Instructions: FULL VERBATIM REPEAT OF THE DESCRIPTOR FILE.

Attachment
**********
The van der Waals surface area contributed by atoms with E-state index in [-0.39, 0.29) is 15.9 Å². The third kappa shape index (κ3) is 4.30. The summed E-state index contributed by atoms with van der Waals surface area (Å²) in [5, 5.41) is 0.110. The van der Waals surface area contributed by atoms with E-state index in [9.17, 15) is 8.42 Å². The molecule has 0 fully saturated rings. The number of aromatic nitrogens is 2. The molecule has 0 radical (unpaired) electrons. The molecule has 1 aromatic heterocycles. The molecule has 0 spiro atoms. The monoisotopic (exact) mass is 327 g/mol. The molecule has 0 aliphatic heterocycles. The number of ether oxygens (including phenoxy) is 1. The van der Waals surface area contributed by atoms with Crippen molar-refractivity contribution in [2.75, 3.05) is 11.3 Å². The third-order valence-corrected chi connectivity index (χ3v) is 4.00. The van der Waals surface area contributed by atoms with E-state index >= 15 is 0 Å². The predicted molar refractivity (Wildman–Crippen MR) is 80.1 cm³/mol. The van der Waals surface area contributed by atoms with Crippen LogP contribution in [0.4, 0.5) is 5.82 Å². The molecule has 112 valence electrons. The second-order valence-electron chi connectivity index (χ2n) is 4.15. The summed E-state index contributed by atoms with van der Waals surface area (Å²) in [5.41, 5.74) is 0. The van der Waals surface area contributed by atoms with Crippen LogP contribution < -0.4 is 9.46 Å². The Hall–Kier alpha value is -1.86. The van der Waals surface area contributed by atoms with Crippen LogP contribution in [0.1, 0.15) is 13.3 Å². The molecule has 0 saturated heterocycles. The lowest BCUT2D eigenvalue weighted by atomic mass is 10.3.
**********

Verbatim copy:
The van der Waals surface area contributed by atoms with E-state index in [-0.39, 0.29) is 15.9 Å². The third kappa shape index (κ3) is 4.30. The summed E-state index contributed by atoms with van der Waals surface area (Å²) in [5, 5.41) is 0.110. The van der Waals surface area contributed by atoms with E-state index in [9.17, 15) is 8.42 Å². The molecule has 0 fully saturated rings. The number of aromatic nitrogens is 2. The molecule has 0 radical (unpaired) electrons. The molecule has 1 aromatic heterocycles. The molecule has 0 spiro atoms. The monoisotopic (exact) mass is 327 g/mol. The molecule has 0 aliphatic heterocycles. The number of ether oxygens (including phenoxy) is 1. The van der Waals surface area contributed by atoms with Crippen molar-refractivity contribution in [2.75, 3.05) is 11.3 Å². The third-order valence-corrected chi connectivity index (χ3v) is 4.00. The van der Waals surface area contributed by atoms with E-state index >= 15 is 0 Å². The predicted molar refractivity (Wildman–Crippen MR) is 80.1 cm³/mol. The van der Waals surface area contributed by atoms with Crippen LogP contribution in [0.4, 0.5) is 5.82 Å². The molecule has 112 valence electrons. The second-order valence-electron chi connectivity index (χ2n) is 4.15. The summed E-state index contributed by atoms with van der Waals surface area (Å²) in [5.41, 5.74) is 0. The van der Waals surface area contributed by atoms with Crippen LogP contribution < -0.4 is 9.46 Å². The Hall–Kier alpha value is -1.86. The van der Waals surface area contributed by atoms with Crippen LogP contribution in [0.1, 0.15) is 13.3 Å². The molecule has 0 saturated heterocycles. The lowest BCUT2D eigenvalue weighted by atomic mass is 10.3.